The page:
Ottawa, August 31, 1998 – The Canadian Broadcast Standards Council (CBSC) today released its decision concerning a news report on tenant relocation by a landlord which was broadcast by CITY-TV as part of its CityPulse News. A viewer complained that the report stated that the building in question was located in the Parkdale area while in her view the civic address (also provided in the report) did not support this assertion. The viewer also stated that “it is not necessary to mention a particular community in relation to negative issues...especially so when the issue is not germane to that neighbourhood.”
The Ontario Regional Council considered the complaint under the Codes of Ethics of the Canadian Association of Broadcasters (CAB) and the Radio Television News Directors Association (RTNDA). The Council stated on the issue of stigmatization by the media that “a broadcaster is entitled to make the determination of whether viewers would be likely to have an interest in having news items contextualized in a manner which is objective”.
On the issue of the accuracy of the report, the Council considered that the point was essentially moot, noting that the complainant herself had conceded that “the question of boundaries is ... academic”. The Council, however, added that
... the Council believes that it should point out ... that “ anyone viewing the first newscast objectively would not have arrived at the same conclusion regarding the stigmatization of Parkdale.” The issue here is the action of the landlord and the practice of tenant-shuffling. Few, if any, would know or even care whether 46 The Queensway is civically located in Parkdale or High Park. If a broadcaster inadvertently recounted a news story about Basque terrorists and carelessly reported that Barcelona was in Italy, could this possibly be a reason for any sanction in terms of the broadcaster Codes? Surely not. Barcelona is where it is, just as 46 The Queensway is. At worst, placing either location elsewhere could be embarrassing for the broadcaster, but certainly not an offence under any Code.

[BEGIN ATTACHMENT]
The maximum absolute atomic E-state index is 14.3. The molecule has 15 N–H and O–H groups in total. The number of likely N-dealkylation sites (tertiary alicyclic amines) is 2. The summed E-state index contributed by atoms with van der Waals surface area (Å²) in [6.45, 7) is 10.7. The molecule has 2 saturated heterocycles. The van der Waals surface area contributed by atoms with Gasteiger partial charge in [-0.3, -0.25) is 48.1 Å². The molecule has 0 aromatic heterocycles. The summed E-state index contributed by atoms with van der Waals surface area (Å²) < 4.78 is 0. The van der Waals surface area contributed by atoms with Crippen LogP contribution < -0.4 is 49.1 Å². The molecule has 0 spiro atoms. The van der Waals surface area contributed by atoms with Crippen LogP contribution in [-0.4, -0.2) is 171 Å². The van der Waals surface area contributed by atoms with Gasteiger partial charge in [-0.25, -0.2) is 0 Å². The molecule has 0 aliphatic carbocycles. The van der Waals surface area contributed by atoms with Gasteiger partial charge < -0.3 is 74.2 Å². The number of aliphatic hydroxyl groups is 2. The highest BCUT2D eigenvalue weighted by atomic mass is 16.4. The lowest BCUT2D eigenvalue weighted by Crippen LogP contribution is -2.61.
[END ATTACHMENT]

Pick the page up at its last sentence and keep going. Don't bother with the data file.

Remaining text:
Canada’s private broadcasters have created industry standards in the form of Codes on ethics, gender portrayal and television violence by which they expect their members will abide. They also created the CBSC, which is the self-regulatory body with the responsibility of administering those Codes, as well as the Code dealing with journalistic practices created by the Radio Television News Directors Association Canada (RTNDA). More than 430 radio and television stations and specialty services from across Canada are members of the Council.
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All CBSC decisions, Codes, links to members’ and other web sites, and related information are available on the World Wide Web at www.cbsc.ca. For more information, please contact the National Chair of the CBSC, Ron Cohen, at (###) ###-####.